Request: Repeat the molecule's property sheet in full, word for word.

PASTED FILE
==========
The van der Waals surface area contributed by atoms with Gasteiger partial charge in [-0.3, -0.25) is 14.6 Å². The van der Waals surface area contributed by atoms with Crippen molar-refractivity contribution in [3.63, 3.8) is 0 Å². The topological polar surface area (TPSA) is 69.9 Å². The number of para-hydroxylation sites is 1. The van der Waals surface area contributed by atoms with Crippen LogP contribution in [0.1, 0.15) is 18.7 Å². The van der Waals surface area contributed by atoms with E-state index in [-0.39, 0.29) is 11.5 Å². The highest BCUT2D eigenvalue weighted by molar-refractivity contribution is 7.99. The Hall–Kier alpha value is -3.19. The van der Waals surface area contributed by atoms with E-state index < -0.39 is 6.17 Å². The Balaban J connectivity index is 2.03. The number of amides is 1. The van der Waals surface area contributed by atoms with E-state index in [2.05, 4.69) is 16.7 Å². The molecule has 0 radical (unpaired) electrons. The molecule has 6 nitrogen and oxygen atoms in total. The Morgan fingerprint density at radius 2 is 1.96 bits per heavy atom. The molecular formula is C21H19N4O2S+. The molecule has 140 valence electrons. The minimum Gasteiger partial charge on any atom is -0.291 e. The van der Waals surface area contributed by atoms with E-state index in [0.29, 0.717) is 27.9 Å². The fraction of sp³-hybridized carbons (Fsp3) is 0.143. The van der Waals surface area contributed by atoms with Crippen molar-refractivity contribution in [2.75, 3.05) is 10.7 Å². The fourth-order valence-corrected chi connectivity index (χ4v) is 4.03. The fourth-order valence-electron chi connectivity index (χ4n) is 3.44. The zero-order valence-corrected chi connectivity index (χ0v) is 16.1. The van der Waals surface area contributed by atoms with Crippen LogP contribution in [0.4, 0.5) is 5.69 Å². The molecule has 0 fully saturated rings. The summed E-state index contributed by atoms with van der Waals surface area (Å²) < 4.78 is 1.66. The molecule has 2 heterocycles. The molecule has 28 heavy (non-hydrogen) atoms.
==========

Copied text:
The van der Waals surface area contributed by atoms with Gasteiger partial charge in [-0.3, -0.25) is 14.6 Å². The van der Waals surface area contributed by atoms with Crippen molar-refractivity contribution in [3.63, 3.8) is 0 Å². The topological polar surface area (TPSA) is 69.9 Å². The number of para-hydroxylation sites is 1. The van der Waals surface area contributed by atoms with Crippen LogP contribution in [0.1, 0.15) is 18.7 Å². The van der Waals surface area contributed by atoms with E-state index in [-0.39, 0.29) is 11.5 Å². The highest BCUT2D eigenvalue weighted by molar-refractivity contribution is 7.99. The Hall–Kier alpha value is -3.19. The van der Waals surface area contributed by atoms with E-state index < -0.39 is 6.17 Å². The Balaban J connectivity index is 2.03. The number of amides is 1. The van der Waals surface area contributed by atoms with E-state index in [2.05, 4.69) is 16.7 Å². The molecule has 0 radical (unpaired) electrons. The molecule has 6 nitrogen and oxygen atoms in total. The Morgan fingerprint density at radius 2 is 1.96 bits per heavy atom. The molecular formula is C21H19N4O2S+. The molecule has 140 valence electrons. The minimum Gasteiger partial charge on any atom is -0.291 e. The van der Waals surface area contributed by atoms with E-state index in [0.29, 0.717) is 27.9 Å². The fraction of sp³-hybridized carbons (Fsp3) is 0.143. The van der Waals surface area contributed by atoms with Crippen molar-refractivity contribution in [2.75, 3.05) is 10.7 Å². The fourth-order valence-corrected chi connectivity index (χ4v) is 4.03. The fourth-order valence-electron chi connectivity index (χ4n) is 3.44. The zero-order valence-corrected chi connectivity index (χ0v) is 16.1. The van der Waals surface area contributed by atoms with Crippen LogP contribution in [0.4, 0.5) is 5.69 Å². The molecule has 0 fully saturated rings. The summed E-state index contributed by atoms with van der Waals surface area (Å²) < 4.78 is 1.66. The molecule has 2 heterocycles. The molecule has 28 heavy (non-hydrogen) atoms.